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New HPAC lignocellulose pretreatment method could accelerate cellulosic biofuel production

A team from Chonnam National University in Korea has developed a new pretreatment method for lignocellulosic biomass that is more efficient and effective for the downstream biocatalytic hydrolysis of various lignocellulosic materials. This, they suggest, will accelerate bioethanol commercialization.

The new hydrogen peroxide (H2O2)-acetic acid (CH3COOH) (HPAC) pretreatment removes lignin without the use of high temperatures or strong acids. It can be applied to multiple lignocellulosic materials; reduces enzyme loading and downstream enzymatic hydrolysis time; and lowers generation of fermentation inhibitors during the process. An open-access paper on the process is published in the journal Biotechnology for Biofuels.

The success of lignocellulosic bioethanol will depend on the development of simple pretreatment technologies that effectively delignify a diverse portfolio of lignocellulosic biomass feedstocks. Reducing the enzyme cost while enhancing cellulose hydrolysis efficiency is another important consideration when developing suitable pretreatment technologies.

The enzymatic hydrolysis of lignocellulosic biomass is influenced by several factors, including lignin and hemicelluloses contents, cellulose crystallinity, degree of polymerization, accessible surface area, and pore volume. However, lignin has been believed to be a major hindrance in enzymatic hydrolysis. Because lignin forms a physical barrier to restrict the access of cellulases to the cellulose. Delignification increases cell wall porosity, rendering the biomass more amenable to enzymatic hydrolysis. Selective lignin removal can minimize cellulose degradation and thus enhance enzymatic hydrolysis.

… As cell walls in biomass feedstocks differ in structure and chemical composition, one pretreatment method will not necessarily fit all applications. Therefore, developing a pretreatment technology that is effective over a wide range of biomass materials is important.

—Wi et al.

Although there are a variety of pretreatment methods them seem to be promising—including steam explosion, ammonia fiber expansion (AFEX), dilute acid, and ionic-liquid pretreatment—there is currently no single pretreatment technology that is potentially acceptable for the multiple biomass conversion, according to the researchers.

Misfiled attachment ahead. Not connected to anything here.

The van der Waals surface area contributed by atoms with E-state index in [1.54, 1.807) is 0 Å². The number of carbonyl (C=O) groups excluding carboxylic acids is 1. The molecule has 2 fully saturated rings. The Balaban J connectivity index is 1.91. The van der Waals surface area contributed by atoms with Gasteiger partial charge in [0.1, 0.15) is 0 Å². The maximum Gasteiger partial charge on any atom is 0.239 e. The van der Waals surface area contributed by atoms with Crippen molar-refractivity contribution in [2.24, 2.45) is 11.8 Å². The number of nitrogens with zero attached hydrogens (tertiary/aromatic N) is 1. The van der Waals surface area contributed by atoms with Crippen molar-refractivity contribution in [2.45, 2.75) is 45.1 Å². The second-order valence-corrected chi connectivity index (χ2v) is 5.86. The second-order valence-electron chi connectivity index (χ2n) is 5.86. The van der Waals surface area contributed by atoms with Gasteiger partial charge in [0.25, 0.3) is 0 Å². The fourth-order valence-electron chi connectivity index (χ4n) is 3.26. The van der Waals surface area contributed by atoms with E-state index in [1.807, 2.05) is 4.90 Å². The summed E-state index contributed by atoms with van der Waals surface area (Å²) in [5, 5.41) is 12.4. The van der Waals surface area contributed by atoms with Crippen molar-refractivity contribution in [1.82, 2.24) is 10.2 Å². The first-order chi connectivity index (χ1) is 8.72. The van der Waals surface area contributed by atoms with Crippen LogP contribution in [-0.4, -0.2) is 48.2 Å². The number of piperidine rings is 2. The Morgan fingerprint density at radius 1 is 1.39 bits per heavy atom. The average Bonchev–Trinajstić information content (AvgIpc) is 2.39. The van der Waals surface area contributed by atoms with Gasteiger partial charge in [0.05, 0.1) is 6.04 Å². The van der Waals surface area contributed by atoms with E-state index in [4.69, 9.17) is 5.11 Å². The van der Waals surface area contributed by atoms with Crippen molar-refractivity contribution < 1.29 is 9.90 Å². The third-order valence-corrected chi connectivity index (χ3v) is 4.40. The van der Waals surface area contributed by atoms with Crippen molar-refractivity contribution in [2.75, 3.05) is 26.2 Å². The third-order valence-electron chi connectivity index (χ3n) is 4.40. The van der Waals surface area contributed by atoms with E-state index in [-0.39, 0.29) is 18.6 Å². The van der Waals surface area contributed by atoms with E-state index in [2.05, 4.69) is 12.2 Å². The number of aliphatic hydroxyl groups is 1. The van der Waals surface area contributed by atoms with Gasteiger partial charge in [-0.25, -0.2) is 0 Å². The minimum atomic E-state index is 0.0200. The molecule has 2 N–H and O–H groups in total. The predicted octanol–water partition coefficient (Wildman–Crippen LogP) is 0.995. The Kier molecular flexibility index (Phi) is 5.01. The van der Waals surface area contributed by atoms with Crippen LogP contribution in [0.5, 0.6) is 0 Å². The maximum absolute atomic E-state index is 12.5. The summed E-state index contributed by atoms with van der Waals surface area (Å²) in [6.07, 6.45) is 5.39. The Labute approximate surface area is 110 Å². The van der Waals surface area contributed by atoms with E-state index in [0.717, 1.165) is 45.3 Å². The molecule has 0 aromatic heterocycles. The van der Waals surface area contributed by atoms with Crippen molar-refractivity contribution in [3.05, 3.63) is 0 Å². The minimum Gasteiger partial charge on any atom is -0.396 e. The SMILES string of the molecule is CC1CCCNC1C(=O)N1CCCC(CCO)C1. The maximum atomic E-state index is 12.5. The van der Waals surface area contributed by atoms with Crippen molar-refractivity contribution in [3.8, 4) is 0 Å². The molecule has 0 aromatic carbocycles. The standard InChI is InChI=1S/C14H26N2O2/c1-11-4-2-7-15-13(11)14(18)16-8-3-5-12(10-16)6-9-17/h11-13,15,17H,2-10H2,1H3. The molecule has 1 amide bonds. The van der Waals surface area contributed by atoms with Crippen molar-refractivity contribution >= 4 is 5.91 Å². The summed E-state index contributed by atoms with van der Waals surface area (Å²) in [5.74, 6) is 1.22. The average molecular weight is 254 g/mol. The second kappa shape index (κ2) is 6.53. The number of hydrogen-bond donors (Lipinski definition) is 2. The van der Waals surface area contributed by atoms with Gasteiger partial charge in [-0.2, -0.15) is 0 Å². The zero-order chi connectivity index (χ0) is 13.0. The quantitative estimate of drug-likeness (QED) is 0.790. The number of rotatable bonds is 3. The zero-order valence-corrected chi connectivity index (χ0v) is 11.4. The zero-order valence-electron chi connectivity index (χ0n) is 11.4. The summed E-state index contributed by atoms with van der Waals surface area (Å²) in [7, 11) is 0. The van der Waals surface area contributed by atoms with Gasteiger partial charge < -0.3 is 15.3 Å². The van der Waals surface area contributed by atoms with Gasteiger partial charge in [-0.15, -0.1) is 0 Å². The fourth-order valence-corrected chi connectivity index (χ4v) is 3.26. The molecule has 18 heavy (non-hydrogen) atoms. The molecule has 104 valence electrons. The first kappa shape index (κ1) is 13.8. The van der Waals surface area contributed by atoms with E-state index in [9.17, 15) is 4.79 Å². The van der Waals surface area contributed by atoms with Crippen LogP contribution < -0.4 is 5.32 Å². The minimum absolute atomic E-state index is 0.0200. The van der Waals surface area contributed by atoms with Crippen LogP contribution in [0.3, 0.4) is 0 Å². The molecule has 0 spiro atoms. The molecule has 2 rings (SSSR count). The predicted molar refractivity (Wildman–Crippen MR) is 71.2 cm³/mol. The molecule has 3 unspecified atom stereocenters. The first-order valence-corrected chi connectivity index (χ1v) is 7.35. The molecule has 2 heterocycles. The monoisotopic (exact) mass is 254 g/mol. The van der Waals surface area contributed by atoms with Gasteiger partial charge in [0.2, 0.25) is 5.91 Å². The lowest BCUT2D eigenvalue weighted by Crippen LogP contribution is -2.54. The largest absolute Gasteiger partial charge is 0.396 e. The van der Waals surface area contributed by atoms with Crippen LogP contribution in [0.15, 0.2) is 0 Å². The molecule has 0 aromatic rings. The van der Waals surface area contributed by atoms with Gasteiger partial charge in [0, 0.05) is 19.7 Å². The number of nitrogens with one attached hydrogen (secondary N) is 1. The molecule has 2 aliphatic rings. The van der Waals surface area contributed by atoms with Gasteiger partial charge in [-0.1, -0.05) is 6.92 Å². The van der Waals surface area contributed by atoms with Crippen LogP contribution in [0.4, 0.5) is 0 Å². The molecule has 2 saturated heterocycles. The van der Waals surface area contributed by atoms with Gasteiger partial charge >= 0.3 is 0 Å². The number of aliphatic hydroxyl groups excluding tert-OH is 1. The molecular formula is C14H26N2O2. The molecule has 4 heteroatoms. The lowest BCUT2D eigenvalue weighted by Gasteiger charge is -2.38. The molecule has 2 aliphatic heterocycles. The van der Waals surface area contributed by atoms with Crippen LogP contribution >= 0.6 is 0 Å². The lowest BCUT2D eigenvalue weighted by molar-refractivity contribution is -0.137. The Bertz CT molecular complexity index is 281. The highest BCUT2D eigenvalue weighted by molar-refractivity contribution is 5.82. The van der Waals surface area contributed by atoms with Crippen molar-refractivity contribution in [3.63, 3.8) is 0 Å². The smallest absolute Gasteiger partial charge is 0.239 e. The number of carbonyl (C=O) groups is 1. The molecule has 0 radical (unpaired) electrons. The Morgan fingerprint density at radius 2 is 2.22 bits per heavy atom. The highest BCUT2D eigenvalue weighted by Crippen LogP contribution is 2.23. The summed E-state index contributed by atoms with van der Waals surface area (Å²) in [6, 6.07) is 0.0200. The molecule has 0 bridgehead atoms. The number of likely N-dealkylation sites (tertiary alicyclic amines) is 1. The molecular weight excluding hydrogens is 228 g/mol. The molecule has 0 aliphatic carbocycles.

The new HPAC method involves mixing H2O2 and CH3COOH to form a reagent that effectively removes lignin from lignocellulosic biomass through partial hydrolysis of lignin bonds. The researchers evaluated pretreatment efficiency based on observations of lignin removal, enzymatic hydrolysis, and fermentation of rice straw, pine wood, and oak wood.

13068_2015_419_Fig1_HTML
Proposed conceptual model for the mechanism of enhanced enzymatic saccharification of lignocellulosic biomass by delignification using the HPAC pretreatment. Wi et al. Click to enlarge.

As a result of their experiments, they found that an equal volume mixture (5:5) of H2O2 to CH3COOH was the most effective. Optimal pretreatment conditions for all three biomass materials were a temperature of 80 °C and a treatment time of 2 h, which gave a high yield of total sugars.

13068_2015_419_Fig6_HTML
Material balances for 1 kg of HPAC-pretreated lignocellulosic biomass materials extrapolated from the results of 10.0-g-dry weight scale experiments. Wi et al. Click to enlarge.

Compared to organo-solvent pretreatment under the same conditions, the HPAC pretreatment was more effective at increasing enzymatic digestibility. In addition, compared to a mechanical pretreatment (milling) and pretreatment with another acid (H2SO4), the HPAC pretreatment was more effective at converting all three biomass materials into glucose. Moreover, when a mixture of three lignocellulosic materials was treated, the HPAC pretreatment was very effective at increasing enzymatic digestibility. These results indicate that HPAC pretreatment is a highly efficient and effective process for converting lignocellulosic materials into fermentable sugars.

—Wi et al.

Resources

  • Seung Gon Wi, Eun Jin Cho, Dae-Seok Lee, Soo Jung Lee, Young Ju Lee and Hyeun-Jong Bae (2015) “Lignocellulose conversion for biofuel: a new pretreatment greatly improves downstream biocatalytic hydrolysis of various lignocellulosic materials” Biotechnology for Biofuels doi: 10.1186/s13068-015-0419-4

Comments

SJC

Great, anything that helps biofuels helps us.

sd

I am left wondering if this is better than high temperature burning for electric power generation. Also, whatever happened to the high temperature plasma converters that were going to turn all of our garbage into methane? This seemed to be the coming thing about 5 years ago.

Engineer-Poet

It's more effective, but what does it cost?  And what are the byproducts of the lignin digestion?

I'm suddenly curious about what you'd get from hydrothermal gasification of the stillage bottoms.

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